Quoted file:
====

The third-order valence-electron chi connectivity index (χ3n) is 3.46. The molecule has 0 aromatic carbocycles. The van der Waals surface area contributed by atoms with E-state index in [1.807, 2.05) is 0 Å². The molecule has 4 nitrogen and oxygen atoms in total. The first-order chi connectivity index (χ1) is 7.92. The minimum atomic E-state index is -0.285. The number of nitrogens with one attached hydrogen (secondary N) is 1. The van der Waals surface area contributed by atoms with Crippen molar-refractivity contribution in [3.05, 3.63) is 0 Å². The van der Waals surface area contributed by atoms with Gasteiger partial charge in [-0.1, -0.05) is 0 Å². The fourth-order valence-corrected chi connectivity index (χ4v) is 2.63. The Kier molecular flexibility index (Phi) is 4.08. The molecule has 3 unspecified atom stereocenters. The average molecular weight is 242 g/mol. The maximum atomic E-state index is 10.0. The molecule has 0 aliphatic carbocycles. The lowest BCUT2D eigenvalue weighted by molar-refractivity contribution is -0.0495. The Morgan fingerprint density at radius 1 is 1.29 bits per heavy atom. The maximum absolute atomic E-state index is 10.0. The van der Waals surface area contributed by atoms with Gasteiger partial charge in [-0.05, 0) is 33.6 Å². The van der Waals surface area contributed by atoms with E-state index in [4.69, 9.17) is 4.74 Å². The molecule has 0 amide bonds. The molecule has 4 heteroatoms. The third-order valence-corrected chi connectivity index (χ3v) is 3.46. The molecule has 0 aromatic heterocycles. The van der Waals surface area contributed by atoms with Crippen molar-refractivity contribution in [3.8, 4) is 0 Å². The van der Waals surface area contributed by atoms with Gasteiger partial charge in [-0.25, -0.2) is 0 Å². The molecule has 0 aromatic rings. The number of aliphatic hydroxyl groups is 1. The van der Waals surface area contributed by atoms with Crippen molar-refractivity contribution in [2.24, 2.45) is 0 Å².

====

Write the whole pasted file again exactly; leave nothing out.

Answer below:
The third-order valence-electron chi connectivity index (χ3n) is 3.46. The molecule has 0 aromatic carbocycles. The van der Waals surface area contributed by atoms with E-state index in [1.807, 2.05) is 0 Å². The molecule has 4 nitrogen and oxygen atoms in total. The first-order chi connectivity index (χ1) is 7.92. The minimum atomic E-state index is -0.285. The number of nitrogens with one attached hydrogen (secondary N) is 1. The van der Waals surface area contributed by atoms with Crippen molar-refractivity contribution in [3.05, 3.63) is 0 Å². The van der Waals surface area contributed by atoms with Gasteiger partial charge in [-0.1, -0.05) is 0 Å². The fourth-order valence-corrected chi connectivity index (χ4v) is 2.63. The Kier molecular flexibility index (Phi) is 4.08. The molecule has 3 unspecified atom stereocenters. The average molecular weight is 242 g/mol. The maximum atomic E-state index is 10.0. The molecule has 0 aliphatic carbocycles. The lowest BCUT2D eigenvalue weighted by molar-refractivity contribution is -0.0495. The Morgan fingerprint density at radius 1 is 1.29 bits per heavy atom. The maximum absolute atomic E-state index is 10.0. The van der Waals surface area contributed by atoms with Gasteiger partial charge in [-0.05, 0) is 33.6 Å². The van der Waals surface area contributed by atoms with E-state index in [4.69, 9.17) is 4.74 Å². The molecule has 0 amide bonds. The molecule has 4 heteroatoms. The third-order valence-corrected chi connectivity index (χ3v) is 3.46. The molecule has 0 aromatic heterocycles. The van der Waals surface area contributed by atoms with Crippen molar-refractivity contribution in [3.8, 4) is 0 Å². The van der Waals surface area contributed by atoms with Gasteiger partial charge in [-0.25, -0.2) is 0 Å². The molecule has 0 aromatic rings. The number of aliphatic hydroxyl groups is 1. The van der Waals surface area contributed by atoms with Crippen molar-refractivity contribution in [2.24, 2.45) is 0 Å².